57SHARESShareShareSharePrintMailGooglePinterestDiggRedditStumbleuponDeliciousBufferTumblr,Randall Smith Randall Smith is the co-founder of CUInsight.com, the host of The CUInsight Experience podcast, and a bit of a wanderlust.As one of the co-founders of CUInsight.com he … Web: www.CUInsight.com Details Thank you for tuning in to episode 79 of The CUInsight Experience podcast with your host, Randy Smith, co-founder of CUInsight.com. This episode is brought to you by our friends at PSCU. As the nation’s premier payments CUSO, PSCU proudly supports the success of more than 1,500 credit unions.Credit unions across the country have been extremely agile over the last few months in responding to various service challenges and a whole host of other difficulties. In chatting with James Wileman, President and CEO of Credit Union 1 in Alaska and this week’s podcast guest, I’ve gained some perspective into how he and his team have fast-tracked essential projects that typically would have taken them 6 months in 6 days. We also discuss the work they’re doing to better serve their members and the state of Alaska now and going forward. In expanding services to meet members’ needs, James and I discuss the partnerships their credit union has formed with state-led agencies to provide relief to small businesses in the communities they serve. James also shares his belief that credit unions must be proactive in finding new opportunities to serve their members, as well as discusses pivoting their long-term service strategy to better accommodate members in this new normal. During the episode, we also discuss how James came to lead the team at Credit Union 1, what he’s learned from hardships in his career, and why you shouldn’t “carry the boat anchor for longer than you need to”. James also tells us about the amazing team he has at Credit Union 1, as well as the network of peers and mentors who have helped guide him over the years. While James admits that he sucks at work-life balance, we learn that he loves to go camping with his family to recharge. He also shares that he’s always wanted to go to space, loves the L.A. Lakers, and encourages everyone to read books by professional athletes and coaches to learn more about teamwork. I hope you find some life lessons that resonate with you in this episode. Enjoy!Find the full show notes on cuinsight.comSubscribe on: Apple Podcasts, Spotify, Google Play, Stitcher Books mentioned on The CUInsight Experience podcast: Book List How to find James:James Wilemanwww.cu1.orgLinkedIn | Facebook | Instagram Show notes from this episode:A big shout-out to our friends at PSCU, an amazing sponsor of The CUInsight Experience podcast. Thank you! Check out all the outstanding work that James and his team at Credit Union 1 are doing here. Shout-out: Alaska’s Department of Commerce, Community, and Economic Development CommitteeShout-out: Alaska Industrial Development and Export AuthorityShout-out: Governor of Alaska Mike DunleavyLearn more about the State of Alaska’s Permanent Fund Division hereShout-out: Alps Federal Credit UnionShout-out: Sitka, AlaskaShout-out: Anchorage, Alaska Shout-out: Tom Kane, President/CEO of the Illinois Credit Union League and LSCShout-out: Colin Cowherd, Host of the Herd on Fox Sports RadioShout-out: Randy’s uncle Mike Kimberhttps://www.icul.comShout-out: Davina Napier, Chief Lending Officer at Credit Union 1 Shout-out: Rachel Langtry, Chief Operating Officer at Credit Union 1Shout-out: Mark Burgess, Chief Technology Officer at Credit Union 1Shout-out: Chad Bostick, Chief Financial Officer at Credit Union 1 Shout-out: Leslie Ellis, former President/CEO at Credit Union 1Shout-out: Gary Sterton, CEO at Animus Credit UnionShout-out: Western CUNA Management SchoolShout-out: CUES CEO Institute Shout-out: Scott Daukas, Chief Risk Officer at TwinStar Credit UnionShout-out: Geoff Bullock, Engagement and Strategy Officer at FireFly Credit UnionShout-out: Sam Launius, CEO at Oregonians Credit UnionShout-out: Shonna Shearson, SVP of Operations at Valley Strong Credit UnionShout-out: James’ wife and familyShout-out: Los Angeles’ LakersShout-out: Jill NowackiShout-out: The Proposal Shout-out: Sandra BullockShout-out: SpaceXAlbum mentioned: Greatest Hits by The EaglesAlbum mentioned: The Best of Both Worlds by Van Halen Album mentioned: David Lee RothAlbum mentioned: Sammy Hagar Album mentioned: Gary Cherone Album mentioned: Greatest Hits by Molly HatchetAlbum mentioned: 50 Number Ones by George Strait Book mentioned: The Ideal Team Player: How to Recognize and Cultivate The Three Essential Virtues by Patrick M. Lencioni Book mentioned: Traction: Get a Grip on Your Business by Gino WickmanBook mentioned: Any book by a Lakers player or coachPrevious guests mentioned in this episode: Tom Kane, Jill Nowacki (episodes 4, 18, 37 & 64)In This Episode:[02:24] – Welcome to the show, James![02:32] – How is everything going in Alaska?[03:31] – James shares what they did before COVID-19 that allowed them to pivot quickly and smoothly.[04:27] – James speaks about things they implemented in nine days for members.[07:46] – James shares how his credit union helped the State of Alaska during this pandemic.[11:35] – Do you think the pandemic will change how members interact with credit unions in the future?[13:33] – James discusses what he believes credit unions need to change to stay competitive in financial services.[15:03] – How they adapted and have been able to flourish is something he will be proud they accomplished a year from now.[18:04] – What inspired you to take the position at Credit Union 1?[20:15] – James shares why he stayed at the credit union when he was passed over for a promotion and advice for others going through the same thing.[23:05] – Has the inspiration changed over the years?[26:20] – James speaks about how he cultivated the ability to make hard decisions.[29:19] – James shares advice he was given that he still uses in his career.[31:10] – Have you had mentors throughout your career?[33:33] – James chats about how he likes to spend his time off.[35:37] – James speaks about what he was like in high school.[36:38] – What did you want to be when you grew up?[37:45] – What is the best album of all time?[39:10] – What book do you think everyone should read?[40:34] – James shares what has become more important as he gets older.[41:36] – When you hear the word success, who is the first person who comes to mind?[44:14] – Thank you so much for being on the show!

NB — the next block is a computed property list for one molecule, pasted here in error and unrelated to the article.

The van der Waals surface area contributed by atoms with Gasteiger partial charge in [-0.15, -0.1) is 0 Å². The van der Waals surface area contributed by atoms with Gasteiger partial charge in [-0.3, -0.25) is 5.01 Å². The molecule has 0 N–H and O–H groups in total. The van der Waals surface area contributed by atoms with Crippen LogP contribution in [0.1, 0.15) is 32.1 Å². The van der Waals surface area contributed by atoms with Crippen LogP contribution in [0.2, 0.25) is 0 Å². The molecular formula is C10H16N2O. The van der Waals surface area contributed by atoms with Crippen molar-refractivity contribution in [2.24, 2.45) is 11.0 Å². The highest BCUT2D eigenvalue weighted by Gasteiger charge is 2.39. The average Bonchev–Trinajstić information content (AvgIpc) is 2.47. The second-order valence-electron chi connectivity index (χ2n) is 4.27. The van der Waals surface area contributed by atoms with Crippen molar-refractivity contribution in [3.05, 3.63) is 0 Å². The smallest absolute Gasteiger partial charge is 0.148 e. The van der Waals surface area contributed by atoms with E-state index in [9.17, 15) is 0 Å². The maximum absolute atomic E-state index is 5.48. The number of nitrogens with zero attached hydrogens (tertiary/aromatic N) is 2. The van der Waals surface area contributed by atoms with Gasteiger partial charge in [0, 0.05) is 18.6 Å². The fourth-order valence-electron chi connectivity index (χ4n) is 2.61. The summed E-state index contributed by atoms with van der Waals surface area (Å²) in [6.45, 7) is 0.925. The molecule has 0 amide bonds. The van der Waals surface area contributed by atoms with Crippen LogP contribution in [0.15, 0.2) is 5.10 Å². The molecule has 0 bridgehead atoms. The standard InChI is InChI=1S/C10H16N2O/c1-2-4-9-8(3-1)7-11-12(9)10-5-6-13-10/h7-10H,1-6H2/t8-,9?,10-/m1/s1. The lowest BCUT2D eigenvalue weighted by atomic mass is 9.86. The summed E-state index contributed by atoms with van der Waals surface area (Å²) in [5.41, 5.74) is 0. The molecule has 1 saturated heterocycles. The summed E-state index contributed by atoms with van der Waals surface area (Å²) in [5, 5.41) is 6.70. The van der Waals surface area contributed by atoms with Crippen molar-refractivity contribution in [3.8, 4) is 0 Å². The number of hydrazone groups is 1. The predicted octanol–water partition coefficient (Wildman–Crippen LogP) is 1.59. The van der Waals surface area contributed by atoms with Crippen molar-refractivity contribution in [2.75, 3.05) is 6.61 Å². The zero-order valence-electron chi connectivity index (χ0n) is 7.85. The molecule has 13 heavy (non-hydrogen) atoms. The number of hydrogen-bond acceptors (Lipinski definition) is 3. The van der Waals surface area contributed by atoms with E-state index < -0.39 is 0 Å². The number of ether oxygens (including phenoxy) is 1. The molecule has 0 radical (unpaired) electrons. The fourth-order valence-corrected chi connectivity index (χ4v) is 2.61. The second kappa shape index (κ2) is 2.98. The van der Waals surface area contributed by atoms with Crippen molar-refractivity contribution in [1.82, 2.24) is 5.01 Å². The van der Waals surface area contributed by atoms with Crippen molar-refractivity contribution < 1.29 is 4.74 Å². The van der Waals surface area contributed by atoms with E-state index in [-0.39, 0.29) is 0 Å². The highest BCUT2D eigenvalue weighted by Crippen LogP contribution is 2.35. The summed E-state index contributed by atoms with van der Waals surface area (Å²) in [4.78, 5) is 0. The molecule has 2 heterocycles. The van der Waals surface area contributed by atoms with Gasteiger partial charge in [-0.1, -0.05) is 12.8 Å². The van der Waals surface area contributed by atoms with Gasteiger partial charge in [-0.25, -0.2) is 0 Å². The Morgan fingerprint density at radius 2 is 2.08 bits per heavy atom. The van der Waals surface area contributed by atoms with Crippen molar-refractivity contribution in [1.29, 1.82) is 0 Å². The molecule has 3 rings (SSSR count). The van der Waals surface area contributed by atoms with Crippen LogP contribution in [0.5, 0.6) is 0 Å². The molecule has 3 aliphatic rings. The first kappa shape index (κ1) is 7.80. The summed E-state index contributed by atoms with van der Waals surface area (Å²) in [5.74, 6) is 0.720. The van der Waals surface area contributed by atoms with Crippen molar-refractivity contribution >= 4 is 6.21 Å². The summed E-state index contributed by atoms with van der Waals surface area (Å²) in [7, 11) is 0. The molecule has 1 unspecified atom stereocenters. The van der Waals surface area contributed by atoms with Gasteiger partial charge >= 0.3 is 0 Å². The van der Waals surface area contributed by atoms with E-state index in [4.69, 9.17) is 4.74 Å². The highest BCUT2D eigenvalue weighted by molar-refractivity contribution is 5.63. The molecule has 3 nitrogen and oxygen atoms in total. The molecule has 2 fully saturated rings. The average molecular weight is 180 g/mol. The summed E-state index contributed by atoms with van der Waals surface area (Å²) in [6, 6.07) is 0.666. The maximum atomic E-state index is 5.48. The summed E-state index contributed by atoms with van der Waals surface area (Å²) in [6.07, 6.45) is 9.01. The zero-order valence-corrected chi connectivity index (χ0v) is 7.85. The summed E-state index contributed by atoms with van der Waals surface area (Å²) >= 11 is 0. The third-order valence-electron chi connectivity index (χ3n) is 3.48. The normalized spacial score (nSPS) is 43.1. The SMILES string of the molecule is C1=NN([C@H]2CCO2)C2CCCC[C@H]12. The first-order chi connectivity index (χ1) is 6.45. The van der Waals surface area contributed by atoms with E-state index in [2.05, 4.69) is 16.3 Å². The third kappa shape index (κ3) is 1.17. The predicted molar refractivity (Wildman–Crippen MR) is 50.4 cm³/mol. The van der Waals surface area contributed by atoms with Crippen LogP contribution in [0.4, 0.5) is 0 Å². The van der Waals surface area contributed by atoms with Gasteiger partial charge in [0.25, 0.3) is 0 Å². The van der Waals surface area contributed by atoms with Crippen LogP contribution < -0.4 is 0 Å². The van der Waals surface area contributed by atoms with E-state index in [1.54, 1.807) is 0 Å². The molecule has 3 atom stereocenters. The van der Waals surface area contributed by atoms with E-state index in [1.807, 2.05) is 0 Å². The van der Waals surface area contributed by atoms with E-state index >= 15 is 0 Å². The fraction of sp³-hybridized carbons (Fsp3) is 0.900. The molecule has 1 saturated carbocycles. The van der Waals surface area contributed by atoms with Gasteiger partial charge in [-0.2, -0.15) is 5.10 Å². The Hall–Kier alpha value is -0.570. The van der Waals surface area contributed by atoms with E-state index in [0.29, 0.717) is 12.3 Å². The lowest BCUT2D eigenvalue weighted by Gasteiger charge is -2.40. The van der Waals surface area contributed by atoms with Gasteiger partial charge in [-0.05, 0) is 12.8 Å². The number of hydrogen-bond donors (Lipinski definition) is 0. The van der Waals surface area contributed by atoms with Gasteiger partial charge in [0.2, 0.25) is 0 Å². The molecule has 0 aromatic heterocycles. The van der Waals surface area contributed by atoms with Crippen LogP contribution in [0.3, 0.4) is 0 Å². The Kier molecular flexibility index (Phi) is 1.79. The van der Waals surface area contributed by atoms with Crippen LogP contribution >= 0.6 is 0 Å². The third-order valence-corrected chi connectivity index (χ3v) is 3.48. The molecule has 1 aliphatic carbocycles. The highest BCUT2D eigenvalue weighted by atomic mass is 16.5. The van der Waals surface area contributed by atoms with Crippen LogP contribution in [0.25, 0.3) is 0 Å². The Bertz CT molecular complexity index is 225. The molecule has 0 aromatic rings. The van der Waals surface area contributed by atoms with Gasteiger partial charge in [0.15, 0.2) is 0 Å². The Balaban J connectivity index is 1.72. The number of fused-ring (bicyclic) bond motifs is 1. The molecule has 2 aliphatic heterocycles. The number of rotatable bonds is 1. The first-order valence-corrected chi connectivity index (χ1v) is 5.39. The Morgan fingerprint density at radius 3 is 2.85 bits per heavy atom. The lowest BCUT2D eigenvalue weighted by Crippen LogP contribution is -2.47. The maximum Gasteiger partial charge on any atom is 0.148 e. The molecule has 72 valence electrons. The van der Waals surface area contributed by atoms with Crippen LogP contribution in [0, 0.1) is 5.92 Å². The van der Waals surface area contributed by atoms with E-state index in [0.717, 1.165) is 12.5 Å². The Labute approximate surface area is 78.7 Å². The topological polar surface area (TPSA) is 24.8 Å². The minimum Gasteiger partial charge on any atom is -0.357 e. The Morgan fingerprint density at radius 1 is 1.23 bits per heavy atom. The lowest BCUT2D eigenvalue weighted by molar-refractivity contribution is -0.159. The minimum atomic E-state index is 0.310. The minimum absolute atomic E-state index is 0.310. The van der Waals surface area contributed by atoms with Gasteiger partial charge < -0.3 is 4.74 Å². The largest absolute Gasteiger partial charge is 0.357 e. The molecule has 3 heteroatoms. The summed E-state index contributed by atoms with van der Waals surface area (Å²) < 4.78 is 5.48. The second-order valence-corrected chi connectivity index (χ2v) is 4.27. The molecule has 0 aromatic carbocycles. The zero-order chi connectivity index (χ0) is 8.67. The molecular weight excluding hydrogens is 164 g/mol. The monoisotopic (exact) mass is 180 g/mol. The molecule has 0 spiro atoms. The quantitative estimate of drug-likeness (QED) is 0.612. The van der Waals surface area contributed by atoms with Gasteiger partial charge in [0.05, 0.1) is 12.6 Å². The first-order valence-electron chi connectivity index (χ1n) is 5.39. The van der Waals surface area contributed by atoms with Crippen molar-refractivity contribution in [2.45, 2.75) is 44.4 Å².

(BBC) – The postponed 2020 Tour de France will now start on August 29, following the French government’s extension of a ban on mass gatherings to mid-July because of the coronavirus pandemic.Cycling’s biggest event won by Team Ineos’ Egan Berna, last year, was originally scheduled to run from June 27 to July 19.“Holding this event in the best conditions possible is judged essential given its central place in cycling’s economy,” said the UCI, the sport’s governing body.Many large-scale sporting events scheduled to take place this summer have either been called off, such as Wimbledon, or pushed back by a year, such as football’s European Championship and the summer Olympics.Four-time winner Chris Froome is set to return at this year’s Tour, which is set to start in Nice, after he missed the 2019 race, following a high-speed accident in which he broke his neck, femur, elbow, hip and ribs.He tweeted: “The news many of us have been waiting for. Some light at the end of the tunnel.”Geraint Thomas, the Briton who won the Tour de France in 2018, told BBC Radio 5 Live: “Hopefully those dates can go ahead. I’m super excited about that.“The Tour is the pinnacle of the sport. If you ask anyone in the UK for three words to do with cycling, they would be: Tour de France. It would be great for the riders and the teams if it can go ahead. This is why teams exist and that’s why sponsorship comes into the sport.”He added: “The calendar needs to be ironed out. Once we know that we can get back racing again then talks can get under way between everyone. The Tour has to take priority. That’s the main event in cycling and then hopefully we can fit other races in around it.”Cycling’s two other three-week Grand Tour races have also been rescheduled for later this year, as part of a plan by the UCI to stage all major cycling races this season.The Giro d’Italia – which was scheduled to take place in May – and the Vuelta a Espana, originally set for September, will now be raced after September’s World Championships.The championships, which will be held in Switzerland, remain in their September 20-27 slot, which means the Tour de France will finish on the same day the week-long championships begin.That means the men’s World Championship road race will take place one week after the final day of the Tour.The postponed ‘monument’ one-day races – Milan-San Remo, Liege-Bastonge-Liege, Tour of Flanders and Paris-Roubaix – “will all take place this season, at dates still to be defined”, added the statement.The UCI cautioned that the calendar will remain dependent on the “world health situation”, with the body’s president David Lappartient saying “we still have work to do to finalise the establishment of an entirely revised calendar”.On April 10, the UCI furloughed staff and cut the salaries of senior employees as a result of the coronavirus pandemic.The women’s version of the Tour, La Course by le Tour de France, was initially scheduled to take place over one day on July 19 on the Champs Elysees in Paris.But Tour organiser ASO said it will also be postponed and instead take place “during the Tour de France 2020”. ANALYSIS – MATT WARWICK, BBC SPORTAs determined as the UCI is, it is hard to see how cycling’s governing body is going to fit all these races into this season.It appears officials believe the financial implications for cancelling races in 2020 could be so detrimental – to teams and organisers – that they will instead try to push all major events back as far as they can.But what is realistic in such an unpredictable situation as the coronavirus crisis evolves? Cycling could yet benefit commercially from being one of the few major sports not to call off much of its 2020 schedule until next year. However, if those events – having been moved – are then cancelled at a later date, there must be further financial implications.And there is already much to sort out on the calendar, so when does the UCI think it can fit in a further six weeks of Grand Tour competition and five ‘monument’ one-day races around October and November, when most of Europe gets seriously cold and wet?